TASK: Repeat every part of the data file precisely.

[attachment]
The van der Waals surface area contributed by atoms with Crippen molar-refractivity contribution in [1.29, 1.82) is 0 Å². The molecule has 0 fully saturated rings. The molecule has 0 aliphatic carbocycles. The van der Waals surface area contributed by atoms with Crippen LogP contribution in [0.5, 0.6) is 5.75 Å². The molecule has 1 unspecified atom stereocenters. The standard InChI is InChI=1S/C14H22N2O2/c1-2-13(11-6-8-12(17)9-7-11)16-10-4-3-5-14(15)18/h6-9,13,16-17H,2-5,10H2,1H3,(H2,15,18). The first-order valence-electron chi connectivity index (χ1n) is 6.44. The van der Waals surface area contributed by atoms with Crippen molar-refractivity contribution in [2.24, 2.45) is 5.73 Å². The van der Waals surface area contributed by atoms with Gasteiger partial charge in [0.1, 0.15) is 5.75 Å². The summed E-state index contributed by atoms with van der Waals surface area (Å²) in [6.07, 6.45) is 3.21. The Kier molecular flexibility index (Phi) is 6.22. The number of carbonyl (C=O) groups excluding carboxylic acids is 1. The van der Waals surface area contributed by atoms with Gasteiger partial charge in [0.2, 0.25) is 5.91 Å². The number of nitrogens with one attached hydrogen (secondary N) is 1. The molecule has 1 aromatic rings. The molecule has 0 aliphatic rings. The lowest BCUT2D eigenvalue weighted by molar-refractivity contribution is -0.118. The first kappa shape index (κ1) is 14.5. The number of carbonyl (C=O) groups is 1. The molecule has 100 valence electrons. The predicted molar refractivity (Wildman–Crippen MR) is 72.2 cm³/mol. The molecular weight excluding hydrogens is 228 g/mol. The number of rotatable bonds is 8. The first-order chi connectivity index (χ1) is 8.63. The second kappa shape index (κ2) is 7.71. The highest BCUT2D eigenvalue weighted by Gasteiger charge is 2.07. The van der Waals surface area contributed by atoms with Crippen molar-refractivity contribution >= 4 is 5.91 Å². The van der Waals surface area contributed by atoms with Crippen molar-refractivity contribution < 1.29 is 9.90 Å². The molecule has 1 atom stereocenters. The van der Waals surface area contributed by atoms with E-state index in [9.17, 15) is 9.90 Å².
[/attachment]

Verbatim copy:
The van der Waals surface area contributed by atoms with Crippen molar-refractivity contribution in [1.29, 1.82) is 0 Å². The molecule has 0 fully saturated rings. The molecule has 0 aliphatic carbocycles. The van der Waals surface area contributed by atoms with Crippen LogP contribution in [0.5, 0.6) is 5.75 Å². The molecule has 1 unspecified atom stereocenters. The standard InChI is InChI=1S/C14H22N2O2/c1-2-13(11-6-8-12(17)9-7-11)16-10-4-3-5-14(15)18/h6-9,13,16-17H,2-5,10H2,1H3,(H2,15,18). The first-order valence-electron chi connectivity index (χ1n) is 6.44. The van der Waals surface area contributed by atoms with Crippen molar-refractivity contribution in [2.24, 2.45) is 5.73 Å². The van der Waals surface area contributed by atoms with Gasteiger partial charge in [0.1, 0.15) is 5.75 Å². The summed E-state index contributed by atoms with van der Waals surface area (Å²) in [6.07, 6.45) is 3.21. The Kier molecular flexibility index (Phi) is 6.22. The number of carbonyl (C=O) groups excluding carboxylic acids is 1. The van der Waals surface area contributed by atoms with Gasteiger partial charge in [0.2, 0.25) is 5.91 Å². The number of nitrogens with one attached hydrogen (secondary N) is 1. The molecule has 1 aromatic rings. The molecule has 0 aliphatic rings. The lowest BCUT2D eigenvalue weighted by molar-refractivity contribution is -0.118. The first kappa shape index (κ1) is 14.5. The number of carbonyl (C=O) groups is 1. The molecule has 100 valence electrons. The predicted molar refractivity (Wildman–Crippen MR) is 72.2 cm³/mol. The molecular weight excluding hydrogens is 228 g/mol. The number of rotatable bonds is 8. The first-order chi connectivity index (χ1) is 8.63. The second kappa shape index (κ2) is 7.71. The highest BCUT2D eigenvalue weighted by Gasteiger charge is 2.07. The van der Waals surface area contributed by atoms with Crippen molar-refractivity contribution >= 4 is 5.91 Å². The van der Waals surface area contributed by atoms with Crippen molar-refractivity contribution < 1.29 is 9.90 Å². The molecule has 1 atom stereocenters. The van der Waals surface area contributed by atoms with E-state index in [9.17, 15) is 9.90 Å².